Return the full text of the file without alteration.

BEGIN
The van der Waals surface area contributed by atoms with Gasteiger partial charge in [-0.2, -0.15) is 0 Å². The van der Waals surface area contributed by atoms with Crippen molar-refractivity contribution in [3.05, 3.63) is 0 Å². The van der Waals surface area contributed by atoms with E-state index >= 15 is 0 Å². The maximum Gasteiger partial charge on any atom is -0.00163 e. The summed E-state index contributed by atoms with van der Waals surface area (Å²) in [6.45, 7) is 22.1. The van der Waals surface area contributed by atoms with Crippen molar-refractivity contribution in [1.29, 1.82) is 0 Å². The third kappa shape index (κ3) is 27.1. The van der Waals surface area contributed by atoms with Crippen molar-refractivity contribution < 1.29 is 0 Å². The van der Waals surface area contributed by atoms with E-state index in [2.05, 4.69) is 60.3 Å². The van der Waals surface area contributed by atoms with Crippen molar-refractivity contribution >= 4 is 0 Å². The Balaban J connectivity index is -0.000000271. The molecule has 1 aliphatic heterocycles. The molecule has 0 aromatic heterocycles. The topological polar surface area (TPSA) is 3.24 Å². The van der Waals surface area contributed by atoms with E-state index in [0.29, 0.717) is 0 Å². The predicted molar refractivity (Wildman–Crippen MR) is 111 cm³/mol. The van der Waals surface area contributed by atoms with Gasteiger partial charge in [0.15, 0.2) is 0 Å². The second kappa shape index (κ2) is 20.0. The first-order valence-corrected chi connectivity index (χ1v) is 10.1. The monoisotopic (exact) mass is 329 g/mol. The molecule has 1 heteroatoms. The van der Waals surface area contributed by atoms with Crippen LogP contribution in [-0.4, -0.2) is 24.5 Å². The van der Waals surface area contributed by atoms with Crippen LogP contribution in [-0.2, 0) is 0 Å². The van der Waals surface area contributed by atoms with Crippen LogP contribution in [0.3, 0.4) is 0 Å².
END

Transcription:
The van der Waals surface area contributed by atoms with Gasteiger partial charge in [-0.2, -0.15) is 0 Å². The van der Waals surface area contributed by atoms with Crippen molar-refractivity contribution in [3.05, 3.63) is 0 Å². The van der Waals surface area contributed by atoms with E-state index >= 15 is 0 Å². The maximum Gasteiger partial charge on any atom is -0.00163 e. The summed E-state index contributed by atoms with van der Waals surface area (Å²) in [6.45, 7) is 22.1. The van der Waals surface area contributed by atoms with Crippen molar-refractivity contribution in [1.29, 1.82) is 0 Å². The third kappa shape index (κ3) is 27.1. The van der Waals surface area contributed by atoms with Crippen molar-refractivity contribution < 1.29 is 0 Å². The van der Waals surface area contributed by atoms with E-state index in [2.05, 4.69) is 60.3 Å². The van der Waals surface area contributed by atoms with Crippen molar-refractivity contribution >= 4 is 0 Å². The Balaban J connectivity index is -0.000000271. The molecule has 1 aliphatic heterocycles. The molecule has 0 aromatic heterocycles. The topological polar surface area (TPSA) is 3.24 Å². The van der Waals surface area contributed by atoms with E-state index in [0.29, 0.717) is 0 Å². The predicted molar refractivity (Wildman–Crippen MR) is 111 cm³/mol. The van der Waals surface area contributed by atoms with Gasteiger partial charge in [0.15, 0.2) is 0 Å². The second kappa shape index (κ2) is 20.0. The first-order valence-corrected chi connectivity index (χ1v) is 10.1. The monoisotopic (exact) mass is 329 g/mol. The molecule has 1 heteroatoms. The van der Waals surface area contributed by atoms with Crippen LogP contribution in [-0.4, -0.2) is 24.5 Å². The van der Waals surface area contributed by atoms with Crippen LogP contribution in [-0.2, 0) is 0 Å². The van der Waals surface area contributed by atoms with Crippen LogP contribution in [0.3, 0.4) is 0 Å².